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Four Murders can only be bought here.


As I said elsewhere, I can’t begrudge WalMart for giving me a job when I needed one.  Truth is, however: I have not written a lot in the past two years. And, I can’t say I didn’t try. My new eChapbook, Four Murders, was almost completely written over my lunch breaks, usually at a picnic table outside of the store.  The ebook consists of four long-ish poems that take cues from other poets like Akhmatova, Shiki, Carroll, and Crapsey.  Basically, I took a line from somebody else and tricked it out into being a poem title. Then, I wrote with a sense of radical diversion. The result?   … Four Murders.  Really, and honsetly.  Each of the poems included are about a sense of “Murder.”  The eChap is only available via Merchant’s Keep.

Well, I have been through two disasters when it comes to small press genre publishing.  I don’t bring them up to pour salt on anybody’s wound, but to simply point out how happy I was to see Needfire publish Barry Napier’s “A Mouth For Picket Fences.”   My history with Barry is rather simple.  One day, while reading for a poetry anthology, I opened up my email to see a submission from him.   I never talked or interacted with him before.  It was the first time I ever saw his name.  I seriously considered the poem for a moment, and then typed out a kind rejection.  Then, I tried to go on my way.  For some reason, his poem lingered for awhile, even if it didn’t fit the guidelines I was operating under.  Basically, the poem was written in a very contemporary way, which sometimes is a highly rare thing when it comes to horror and poetry.  So, I wrote him back and asked for him to seriously consider sending me something else.  He did, and both poems easily became my two favorite poems in Death in Common.  So, began, via email, to twist his arm into writing a book of poetry.  He seemed interested, so I applied more pressure to twisted arm.  Then, the floor fell out from the publishing arrangement that I had at the time, and then it also crumbled around the follow up attempt to publish that anothology.  With those set backs came the sinking realization that I was harassing a guy into writing a book, and then had no means to publish it.  That changed with my new relationship with Belfire Press and its Needfire imprint.   And, I’m very glad I was able to stick with Barry and see it through to the end, wherever that end took us.  A Mouth For Picket Fences is a really, really good book.  I’m honored that I was able to facilitate Barry’s interest in every way that I could.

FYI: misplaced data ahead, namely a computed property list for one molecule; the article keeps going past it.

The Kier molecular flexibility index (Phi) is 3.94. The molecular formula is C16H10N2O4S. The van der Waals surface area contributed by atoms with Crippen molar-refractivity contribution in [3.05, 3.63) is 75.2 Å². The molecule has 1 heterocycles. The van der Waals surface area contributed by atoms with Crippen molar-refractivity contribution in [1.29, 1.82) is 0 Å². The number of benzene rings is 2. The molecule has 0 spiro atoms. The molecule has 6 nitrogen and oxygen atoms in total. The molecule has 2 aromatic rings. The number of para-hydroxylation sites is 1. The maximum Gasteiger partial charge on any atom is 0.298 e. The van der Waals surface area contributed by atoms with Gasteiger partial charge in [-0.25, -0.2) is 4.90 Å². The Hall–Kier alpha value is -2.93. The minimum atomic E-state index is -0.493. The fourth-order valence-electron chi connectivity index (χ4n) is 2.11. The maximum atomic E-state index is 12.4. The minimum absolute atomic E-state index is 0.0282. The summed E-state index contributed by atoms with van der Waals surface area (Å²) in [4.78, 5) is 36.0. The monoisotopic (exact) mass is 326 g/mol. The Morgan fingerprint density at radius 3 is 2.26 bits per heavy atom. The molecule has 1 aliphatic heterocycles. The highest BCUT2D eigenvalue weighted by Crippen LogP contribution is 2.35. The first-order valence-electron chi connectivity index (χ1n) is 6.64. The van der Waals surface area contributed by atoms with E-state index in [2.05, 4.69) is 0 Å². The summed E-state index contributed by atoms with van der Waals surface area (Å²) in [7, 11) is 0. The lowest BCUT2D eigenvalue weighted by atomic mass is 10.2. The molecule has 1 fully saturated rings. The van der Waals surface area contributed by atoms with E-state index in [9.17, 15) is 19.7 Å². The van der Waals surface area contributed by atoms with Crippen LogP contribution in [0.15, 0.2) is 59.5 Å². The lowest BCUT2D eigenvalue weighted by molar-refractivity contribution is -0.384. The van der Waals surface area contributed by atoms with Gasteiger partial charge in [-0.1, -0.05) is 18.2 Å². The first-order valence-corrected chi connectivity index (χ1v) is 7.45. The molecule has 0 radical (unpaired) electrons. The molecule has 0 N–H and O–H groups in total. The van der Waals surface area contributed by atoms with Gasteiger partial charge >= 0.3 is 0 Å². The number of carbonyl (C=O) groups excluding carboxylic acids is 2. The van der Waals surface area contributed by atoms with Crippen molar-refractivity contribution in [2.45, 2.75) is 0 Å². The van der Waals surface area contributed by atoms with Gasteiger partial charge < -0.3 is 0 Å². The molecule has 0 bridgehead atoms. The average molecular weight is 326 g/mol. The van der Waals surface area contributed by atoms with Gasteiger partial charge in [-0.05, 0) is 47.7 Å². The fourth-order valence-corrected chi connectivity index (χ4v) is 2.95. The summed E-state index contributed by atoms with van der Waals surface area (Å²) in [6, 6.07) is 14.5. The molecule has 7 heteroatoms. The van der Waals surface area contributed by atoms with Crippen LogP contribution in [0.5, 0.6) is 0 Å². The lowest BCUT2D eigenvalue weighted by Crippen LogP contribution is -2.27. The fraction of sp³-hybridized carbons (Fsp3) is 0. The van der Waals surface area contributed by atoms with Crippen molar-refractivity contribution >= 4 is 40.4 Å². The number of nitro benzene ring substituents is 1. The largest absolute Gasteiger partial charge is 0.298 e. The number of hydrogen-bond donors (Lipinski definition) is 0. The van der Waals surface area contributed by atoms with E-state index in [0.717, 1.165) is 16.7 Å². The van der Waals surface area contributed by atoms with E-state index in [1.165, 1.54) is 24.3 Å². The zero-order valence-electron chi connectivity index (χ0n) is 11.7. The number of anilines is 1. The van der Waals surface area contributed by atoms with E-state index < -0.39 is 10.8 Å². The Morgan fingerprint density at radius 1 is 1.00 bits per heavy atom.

Oh, and yeah, it’s available on Amazon.  I highly recommend it.

Well, this book has been a long journey, but I’m very happy its finally out and available on Amazon.  Wrath James White takes a fairly restrictive form of poetry and runs with it to great effect.  This book also features a short preface on “White Space” (pun not intended) by myself, explaining the effect empty page space has on poetry.  (Cover by the always good Bob Freeman)

In about two to three weeks from KHP/Skullvines, a Merchant Keep exclusive e-book:

It’s a quartet, ranging 30ish pages, using other poets as starting points, and then radically diverging from them, including:

Men of Dirt and Dust:

Based off lines taken from Adelaide Crapsey.

City without a Hero:

Based off of a haiku by Masoaka Shiki.

To Be Bandersnatched

Plays around with the made up words from Jabberwocky.

In Contempt of Sleep

Based off of two lines from Anna Akhmatova.

Wherein I talk about things!

Specifically: Wood Life, Death in Common, Into the Cruel Sea, growing up overseas, and my problems with “horror poetry.”

A fragmented (but very readable) book about the messy psychology of a serial killer

Barnes and Noble.


There’s a wacky Jonah Winter poem I love dearly called “Sestina Bob.”  In terms of poetic form, it’s only really a sestina in name only, because instead of creating a system of repeating end words, Winter just puts “Bob” at the end of every line. For example:

According to her housemate, she is out with Bob
tonight, and when she’s out with Bob
you never know when she’ll get in. Bob
is an English professor. Bob
used to be in a motorcycle gang, or something, or maybe Bob